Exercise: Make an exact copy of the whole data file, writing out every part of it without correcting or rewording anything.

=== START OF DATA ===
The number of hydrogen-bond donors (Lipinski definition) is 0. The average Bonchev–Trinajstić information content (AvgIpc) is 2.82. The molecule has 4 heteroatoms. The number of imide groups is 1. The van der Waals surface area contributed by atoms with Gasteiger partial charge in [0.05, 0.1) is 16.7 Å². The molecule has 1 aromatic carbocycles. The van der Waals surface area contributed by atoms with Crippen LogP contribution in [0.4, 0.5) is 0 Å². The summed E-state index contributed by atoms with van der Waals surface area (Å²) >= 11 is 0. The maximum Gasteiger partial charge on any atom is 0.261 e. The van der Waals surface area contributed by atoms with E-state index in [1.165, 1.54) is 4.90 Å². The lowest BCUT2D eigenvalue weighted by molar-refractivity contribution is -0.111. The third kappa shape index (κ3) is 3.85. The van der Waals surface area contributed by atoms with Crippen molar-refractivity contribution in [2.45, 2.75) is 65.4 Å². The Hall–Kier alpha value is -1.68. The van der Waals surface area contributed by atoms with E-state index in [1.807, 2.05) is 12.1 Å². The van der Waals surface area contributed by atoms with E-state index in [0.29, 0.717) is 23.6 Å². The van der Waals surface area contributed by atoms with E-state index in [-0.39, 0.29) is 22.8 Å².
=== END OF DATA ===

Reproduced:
The number of hydrogen-bond donors (Lipinski definition) is 0. The average Bonchev–Trinajstić information content (AvgIpc) is 2.82. The molecule has 4 heteroatoms. The number of imide groups is 1. The van der Waals surface area contributed by atoms with Gasteiger partial charge in [0.05, 0.1) is 16.7 Å². The molecule has 1 aromatic carbocycles. The van der Waals surface area contributed by atoms with Crippen LogP contribution in [0.4, 0.5) is 0 Å². The summed E-state index contributed by atoms with van der Waals surface area (Å²) >= 11 is 0. The maximum Gasteiger partial charge on any atom is 0.261 e. The van der Waals surface area contributed by atoms with E-state index in [1.165, 1.54) is 4.90 Å². The lowest BCUT2D eigenvalue weighted by molar-refractivity contribution is -0.111. The third kappa shape index (κ3) is 3.85. The van der Waals surface area contributed by atoms with Crippen molar-refractivity contribution in [2.45, 2.75) is 65.4 Å². The Hall–Kier alpha value is -1.68. The van der Waals surface area contributed by atoms with E-state index in [1.807, 2.05) is 12.1 Å². The van der Waals surface area contributed by atoms with E-state index in [0.29, 0.717) is 23.6 Å². The van der Waals surface area contributed by atoms with E-state index in [-0.39, 0.29) is 22.8 Å².